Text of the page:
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(Huffington Post)   In the latest salvo fired in the Republican War on Women, Governor Bobby Jindal suggests that birth control should be over the counter. Wait, what?   (huffingtonpost.com) divider line 224
    More: Interesting, Bobby Jindal, human beings, Equal Pay Act, Paycheck Fairness Act, obstetricians, Priebus tried, shiny objects, Priebus  
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1539 clicks; posted to Politics » on 14 Dec 2012 at 1:20 PM (1 year ago)   |  Favorite    |   share:  Share on Twitter share via Email Share on Facebook   more»



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2012-12-15 04:06:53 AM
As a woman with a blood clotting disorder, i disagree. You need to be under the care of a healthcare provider. Side effects, like DVT, can be deadly.
 
2012-12-15 04:21:57 AM
I remember once reading that people about a hundred years ago were up in arms about condoms being distributed because birth control was sinful. Look how far we've come in the realm of birth control!

I read recently that most women are able to fairly appropriately gauge the risk of using birth control for themselves, at least smokers and people with clotting disorders know they should not use hormonal birth control. This is good, but since the average American is overweight or obese, they might not be able to correctly gauge the appropriate dosage. Some people, particularly those who are quite obese don't have any idea how much they weigh which makes it hard for them to figure out how much hormonal birth control they would need even if they were given a dose by weight chart.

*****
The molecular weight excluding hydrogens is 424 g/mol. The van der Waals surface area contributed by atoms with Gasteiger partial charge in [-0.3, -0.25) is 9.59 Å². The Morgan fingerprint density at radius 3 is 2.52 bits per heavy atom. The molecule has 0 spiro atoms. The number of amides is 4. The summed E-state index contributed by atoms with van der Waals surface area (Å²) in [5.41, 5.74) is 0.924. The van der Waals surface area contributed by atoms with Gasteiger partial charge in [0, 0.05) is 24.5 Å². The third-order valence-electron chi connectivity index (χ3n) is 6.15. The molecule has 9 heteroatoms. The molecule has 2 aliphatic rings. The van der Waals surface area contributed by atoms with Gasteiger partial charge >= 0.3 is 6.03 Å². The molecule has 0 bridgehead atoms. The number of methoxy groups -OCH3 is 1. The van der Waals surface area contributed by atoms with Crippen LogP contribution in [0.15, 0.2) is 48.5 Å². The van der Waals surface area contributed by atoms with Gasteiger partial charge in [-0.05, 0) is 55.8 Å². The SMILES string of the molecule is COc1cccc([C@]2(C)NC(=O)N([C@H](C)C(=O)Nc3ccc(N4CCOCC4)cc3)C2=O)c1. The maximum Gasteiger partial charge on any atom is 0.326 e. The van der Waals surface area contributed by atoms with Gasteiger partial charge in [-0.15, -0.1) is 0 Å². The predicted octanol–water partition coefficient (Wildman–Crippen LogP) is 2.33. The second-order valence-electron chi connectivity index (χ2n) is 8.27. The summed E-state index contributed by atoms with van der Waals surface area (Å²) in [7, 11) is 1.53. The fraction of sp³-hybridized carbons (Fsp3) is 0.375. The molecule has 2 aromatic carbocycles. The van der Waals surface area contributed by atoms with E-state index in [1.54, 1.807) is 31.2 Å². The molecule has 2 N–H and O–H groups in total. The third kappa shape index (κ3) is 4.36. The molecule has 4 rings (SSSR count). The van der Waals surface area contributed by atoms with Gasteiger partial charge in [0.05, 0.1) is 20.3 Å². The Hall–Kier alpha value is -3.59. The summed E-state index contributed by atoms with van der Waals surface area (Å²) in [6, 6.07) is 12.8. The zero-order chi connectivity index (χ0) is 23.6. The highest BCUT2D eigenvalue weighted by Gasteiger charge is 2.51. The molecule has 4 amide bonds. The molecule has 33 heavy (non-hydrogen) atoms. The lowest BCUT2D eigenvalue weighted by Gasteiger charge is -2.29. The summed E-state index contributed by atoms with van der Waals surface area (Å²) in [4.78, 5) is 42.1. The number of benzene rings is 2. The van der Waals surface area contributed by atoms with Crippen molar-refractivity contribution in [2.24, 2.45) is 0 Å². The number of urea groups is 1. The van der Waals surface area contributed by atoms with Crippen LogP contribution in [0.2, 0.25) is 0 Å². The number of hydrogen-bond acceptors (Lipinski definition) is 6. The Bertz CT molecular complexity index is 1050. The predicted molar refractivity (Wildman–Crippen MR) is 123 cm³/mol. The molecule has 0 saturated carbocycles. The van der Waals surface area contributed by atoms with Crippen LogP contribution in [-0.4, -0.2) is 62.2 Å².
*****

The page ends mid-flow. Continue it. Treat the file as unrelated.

Still, I sort of prefer trying to get birth control covered by health insurance because not only is reproduction a health issue with some risk to dosing errors given that a whole new human or more can exist simply because of a dosing error, but theoretically with Obamacare, more poor people will have access to health care and having birth control covered in general health care would be cheaper than buying it over the counter. I would expect OTC birth control to have a price premium on them especially given that the name brands will probably go on the shelves first and have a monopoly for at least a couple years in OTC use. OTC birth control is not going to be cheap, it will more than likely be more expensive than it is a a prescription drug with no prescription coverage and it would likely have the added hassle of technically requiring ID to purchase like anything that has pseudoephedrine in it to make sure minors (who will likely need it as much as any adult would) don't have access to it.